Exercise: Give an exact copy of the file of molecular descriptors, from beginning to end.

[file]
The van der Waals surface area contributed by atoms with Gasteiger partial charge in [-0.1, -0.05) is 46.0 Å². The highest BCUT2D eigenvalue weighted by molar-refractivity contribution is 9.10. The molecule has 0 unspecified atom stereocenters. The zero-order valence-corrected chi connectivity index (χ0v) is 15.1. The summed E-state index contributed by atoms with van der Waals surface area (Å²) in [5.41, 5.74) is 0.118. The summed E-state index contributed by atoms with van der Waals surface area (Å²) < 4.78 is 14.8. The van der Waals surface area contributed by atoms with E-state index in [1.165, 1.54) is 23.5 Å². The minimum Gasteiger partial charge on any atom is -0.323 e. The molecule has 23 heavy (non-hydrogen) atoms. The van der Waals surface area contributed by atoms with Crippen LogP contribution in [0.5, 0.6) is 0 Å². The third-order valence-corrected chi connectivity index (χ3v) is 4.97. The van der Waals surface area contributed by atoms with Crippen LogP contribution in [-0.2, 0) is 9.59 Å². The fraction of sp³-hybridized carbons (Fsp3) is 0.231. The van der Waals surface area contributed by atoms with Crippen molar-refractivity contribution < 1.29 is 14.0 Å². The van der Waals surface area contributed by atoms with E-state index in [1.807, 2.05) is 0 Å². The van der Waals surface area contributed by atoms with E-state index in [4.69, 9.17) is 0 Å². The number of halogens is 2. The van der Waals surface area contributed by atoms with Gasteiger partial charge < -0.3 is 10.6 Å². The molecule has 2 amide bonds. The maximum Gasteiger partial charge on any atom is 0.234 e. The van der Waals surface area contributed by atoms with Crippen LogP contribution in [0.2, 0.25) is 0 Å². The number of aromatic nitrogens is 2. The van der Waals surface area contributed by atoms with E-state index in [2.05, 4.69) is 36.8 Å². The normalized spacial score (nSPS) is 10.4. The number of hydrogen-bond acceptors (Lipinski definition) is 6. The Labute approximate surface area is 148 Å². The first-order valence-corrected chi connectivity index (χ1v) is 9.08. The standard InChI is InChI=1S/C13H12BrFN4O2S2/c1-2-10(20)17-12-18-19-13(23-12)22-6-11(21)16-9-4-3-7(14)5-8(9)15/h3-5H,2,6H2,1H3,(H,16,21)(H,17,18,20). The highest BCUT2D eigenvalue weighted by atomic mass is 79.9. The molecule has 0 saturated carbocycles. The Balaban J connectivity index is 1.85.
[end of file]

The van der Waals surface area contributed by atoms with Gasteiger partial charge in [-0.1, -0.05) is 46.0 Å². The highest BCUT2D eigenvalue weighted by molar-refractivity contribution is 9.10. The molecule has 0 unspecified atom stereocenters. The zero-order valence-corrected chi connectivity index (χ0v) is 15.1. The summed E-state index contributed by atoms with van der Waals surface area (Å²) in [5.41, 5.74) is 0.118. The summed E-state index contributed by atoms with van der Waals surface area (Å²) < 4.78 is 14.8. The van der Waals surface area contributed by atoms with E-state index in [1.165, 1.54) is 23.5 Å². The minimum Gasteiger partial charge on any atom is -0.323 e. The molecule has 23 heavy (non-hydrogen) atoms. The van der Waals surface area contributed by atoms with Crippen LogP contribution in [0.5, 0.6) is 0 Å². The third-order valence-corrected chi connectivity index (χ3v) is 4.97. The van der Waals surface area contributed by atoms with Crippen LogP contribution in [-0.2, 0) is 9.59 Å². The fraction of sp³-hybridized carbons (Fsp3) is 0.231. The van der Waals surface area contributed by atoms with Crippen molar-refractivity contribution < 1.29 is 14.0 Å². The van der Waals surface area contributed by atoms with E-state index in [1.807, 2.05) is 0 Å². The van der Waals surface area contributed by atoms with E-state index in [4.69, 9.17) is 0 Å². The number of halogens is 2. The van der Waals surface area contributed by atoms with Gasteiger partial charge < -0.3 is 10.6 Å². The molecule has 2 amide bonds. The maximum Gasteiger partial charge on any atom is 0.234 e. The van der Waals surface area contributed by atoms with Crippen LogP contribution in [0.2, 0.25) is 0 Å². The number of aromatic nitrogens is 2. The van der Waals surface area contributed by atoms with E-state index in [2.05, 4.69) is 36.8 Å². The normalized spacial score (nSPS) is 10.4. The number of hydrogen-bond acceptors (Lipinski definition) is 6. The Labute approximate surface area is 148 Å². The first-order valence-corrected chi connectivity index (χ1v) is 9.08. The standard InChI is InChI=1S/C13H12BrFN4O2S2/c1-2-10(20)17-12-18-19-13(23-12)22-6-11(21)16-9-4-3-7(14)5-8(9)15/h3-5H,2,6H2,1H3,(H,16,21)(H,17,18,20). The highest BCUT2D eigenvalue weighted by atomic mass is 79.9. The molecule has 0 saturated carbocycles. The Balaban J connectivity index is 1.85.